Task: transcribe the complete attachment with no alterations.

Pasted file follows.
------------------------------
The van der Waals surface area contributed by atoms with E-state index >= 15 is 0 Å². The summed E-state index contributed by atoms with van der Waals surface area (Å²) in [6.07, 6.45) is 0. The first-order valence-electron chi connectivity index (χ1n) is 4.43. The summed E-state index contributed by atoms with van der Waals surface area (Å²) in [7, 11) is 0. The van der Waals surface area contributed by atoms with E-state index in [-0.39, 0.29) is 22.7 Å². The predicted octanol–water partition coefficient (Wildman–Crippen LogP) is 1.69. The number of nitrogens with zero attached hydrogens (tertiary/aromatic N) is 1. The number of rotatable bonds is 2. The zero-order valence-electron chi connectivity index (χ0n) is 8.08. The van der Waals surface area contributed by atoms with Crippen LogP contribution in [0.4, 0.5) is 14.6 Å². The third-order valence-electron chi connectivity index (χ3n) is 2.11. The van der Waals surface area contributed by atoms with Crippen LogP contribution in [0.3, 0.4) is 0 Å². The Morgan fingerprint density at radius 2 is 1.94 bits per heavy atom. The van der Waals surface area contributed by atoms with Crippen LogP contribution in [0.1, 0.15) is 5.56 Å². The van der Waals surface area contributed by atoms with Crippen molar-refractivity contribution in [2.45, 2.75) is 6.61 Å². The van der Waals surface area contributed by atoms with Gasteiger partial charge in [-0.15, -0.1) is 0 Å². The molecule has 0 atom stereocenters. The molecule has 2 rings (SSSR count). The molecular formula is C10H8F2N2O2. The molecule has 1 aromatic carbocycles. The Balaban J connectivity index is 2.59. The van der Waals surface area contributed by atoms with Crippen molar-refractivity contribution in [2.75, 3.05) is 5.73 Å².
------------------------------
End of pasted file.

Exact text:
The van der Waals surface area contributed by atoms with E-state index >= 15 is 0 Å². The summed E-state index contributed by atoms with van der Waals surface area (Å²) in [6.07, 6.45) is 0. The first-order valence-electron chi connectivity index (χ1n) is 4.43. The summed E-state index contributed by atoms with van der Waals surface area (Å²) in [7, 11) is 0. The van der Waals surface area contributed by atoms with E-state index in [-0.39, 0.29) is 22.7 Å². The predicted octanol–water partition coefficient (Wildman–Crippen LogP) is 1.69. The number of nitrogens with zero attached hydrogens (tertiary/aromatic N) is 1. The number of rotatable bonds is 2. The zero-order valence-electron chi connectivity index (χ0n) is 8.08. The van der Waals surface area contributed by atoms with Crippen LogP contribution in [0.4, 0.5) is 14.6 Å². The third-order valence-electron chi connectivity index (χ3n) is 2.11. The van der Waals surface area contributed by atoms with Crippen LogP contribution in [0.3, 0.4) is 0 Å². The Morgan fingerprint density at radius 2 is 1.94 bits per heavy atom. The van der Waals surface area contributed by atoms with Crippen LogP contribution in [0.1, 0.15) is 5.56 Å². The van der Waals surface area contributed by atoms with Crippen molar-refractivity contribution in [2.45, 2.75) is 6.61 Å². The van der Waals surface area contributed by atoms with Gasteiger partial charge in [-0.15, -0.1) is 0 Å². The molecule has 0 atom stereocenters. The molecule has 2 rings (SSSR count). The molecular formula is C10H8F2N2O2. The molecule has 1 aromatic carbocycles. The Balaban J connectivity index is 2.59. The van der Waals surface area contributed by atoms with Crippen molar-refractivity contribution in [2.75, 3.05) is 5.73 Å².